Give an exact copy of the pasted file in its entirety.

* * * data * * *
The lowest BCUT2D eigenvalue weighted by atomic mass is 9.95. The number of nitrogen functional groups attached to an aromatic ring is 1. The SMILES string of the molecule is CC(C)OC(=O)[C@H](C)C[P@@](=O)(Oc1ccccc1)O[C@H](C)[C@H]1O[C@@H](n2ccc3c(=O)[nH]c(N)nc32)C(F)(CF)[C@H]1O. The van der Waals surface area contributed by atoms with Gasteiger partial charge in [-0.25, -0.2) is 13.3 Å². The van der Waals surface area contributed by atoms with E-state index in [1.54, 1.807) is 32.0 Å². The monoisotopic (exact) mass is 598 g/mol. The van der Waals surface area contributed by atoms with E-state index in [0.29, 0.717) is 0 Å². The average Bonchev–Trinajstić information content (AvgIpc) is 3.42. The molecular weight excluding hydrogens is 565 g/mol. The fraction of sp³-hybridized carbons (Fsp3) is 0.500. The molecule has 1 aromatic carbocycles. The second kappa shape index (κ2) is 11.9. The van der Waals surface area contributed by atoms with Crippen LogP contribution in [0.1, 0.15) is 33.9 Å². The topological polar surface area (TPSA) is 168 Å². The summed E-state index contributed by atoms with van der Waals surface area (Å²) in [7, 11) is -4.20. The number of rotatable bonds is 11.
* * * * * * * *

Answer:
The lowest BCUT2D eigenvalue weighted by atomic mass is 9.95. The number of nitrogen functional groups attached to an aromatic ring is 1. The SMILES string of the molecule is CC(C)OC(=O)[C@H](C)C[P@@](=O)(Oc1ccccc1)O[C@H](C)[C@H]1O[C@@H](n2ccc3c(=O)[nH]c(N)nc32)C(F)(CF)[C@H]1O. The van der Waals surface area contributed by atoms with Gasteiger partial charge in [-0.25, -0.2) is 13.3 Å². The van der Waals surface area contributed by atoms with E-state index in [1.54, 1.807) is 32.0 Å². The monoisotopic (exact) mass is 598 g/mol. The van der Waals surface area contributed by atoms with E-state index in [0.29, 0.717) is 0 Å². The average Bonchev–Trinajstić information content (AvgIpc) is 3.42. The molecular weight excluding hydrogens is 565 g/mol. The fraction of sp³-hybridized carbons (Fsp3) is 0.500. The molecule has 1 aromatic carbocycles. The second kappa shape index (κ2) is 11.9. The van der Waals surface area contributed by atoms with Crippen LogP contribution in [0.1, 0.15) is 33.9 Å². The topological polar surface area (TPSA) is 168 Å². The summed E-state index contributed by atoms with van der Waals surface area (Å²) in [7, 11) is -4.20. The number of rotatable bonds is 11.